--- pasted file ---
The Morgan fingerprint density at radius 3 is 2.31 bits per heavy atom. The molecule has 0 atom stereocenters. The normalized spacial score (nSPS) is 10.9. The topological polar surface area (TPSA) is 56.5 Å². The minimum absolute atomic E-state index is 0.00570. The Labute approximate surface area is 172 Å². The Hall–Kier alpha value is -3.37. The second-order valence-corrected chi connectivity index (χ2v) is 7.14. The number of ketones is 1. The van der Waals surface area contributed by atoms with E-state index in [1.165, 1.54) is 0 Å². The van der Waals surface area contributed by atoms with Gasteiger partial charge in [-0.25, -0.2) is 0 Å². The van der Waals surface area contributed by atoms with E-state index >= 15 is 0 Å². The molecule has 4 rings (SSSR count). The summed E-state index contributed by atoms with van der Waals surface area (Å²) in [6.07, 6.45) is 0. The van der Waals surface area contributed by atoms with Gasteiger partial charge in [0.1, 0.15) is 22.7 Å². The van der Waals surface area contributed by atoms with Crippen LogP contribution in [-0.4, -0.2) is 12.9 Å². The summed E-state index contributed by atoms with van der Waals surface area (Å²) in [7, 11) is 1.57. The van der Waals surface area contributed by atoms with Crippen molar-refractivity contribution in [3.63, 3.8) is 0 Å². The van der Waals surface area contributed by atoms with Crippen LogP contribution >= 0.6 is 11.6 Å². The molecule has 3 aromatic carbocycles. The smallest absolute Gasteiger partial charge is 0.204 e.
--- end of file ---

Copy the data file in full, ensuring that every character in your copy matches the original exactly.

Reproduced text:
The Morgan fingerprint density at radius 3 is 2.31 bits per heavy atom. The molecule has 0 atom stereocenters. The normalized spacial score (nSPS) is 10.9. The topological polar surface area (TPSA) is 56.5 Å². The minimum absolute atomic E-state index is 0.00570. The Labute approximate surface area is 172 Å². The Hall–Kier alpha value is -3.37. The second-order valence-corrected chi connectivity index (χ2v) is 7.14. The number of ketones is 1. The van der Waals surface area contributed by atoms with E-state index in [1.165, 1.54) is 0 Å². The van der Waals surface area contributed by atoms with Gasteiger partial charge in [-0.25, -0.2) is 0 Å². The van der Waals surface area contributed by atoms with E-state index >= 15 is 0 Å². The molecule has 4 rings (SSSR count). The summed E-state index contributed by atoms with van der Waals surface area (Å²) in [6.07, 6.45) is 0. The van der Waals surface area contributed by atoms with Gasteiger partial charge in [0.1, 0.15) is 22.7 Å². The van der Waals surface area contributed by atoms with Crippen LogP contribution in [-0.4, -0.2) is 12.9 Å². The summed E-state index contributed by atoms with van der Waals surface area (Å²) in [7, 11) is 1.57. The van der Waals surface area contributed by atoms with Crippen molar-refractivity contribution in [3.63, 3.8) is 0 Å². The van der Waals surface area contributed by atoms with Crippen LogP contribution >= 0.6 is 11.6 Å². The molecule has 3 aromatic carbocycles. The smallest absolute Gasteiger partial charge is 0.204 e.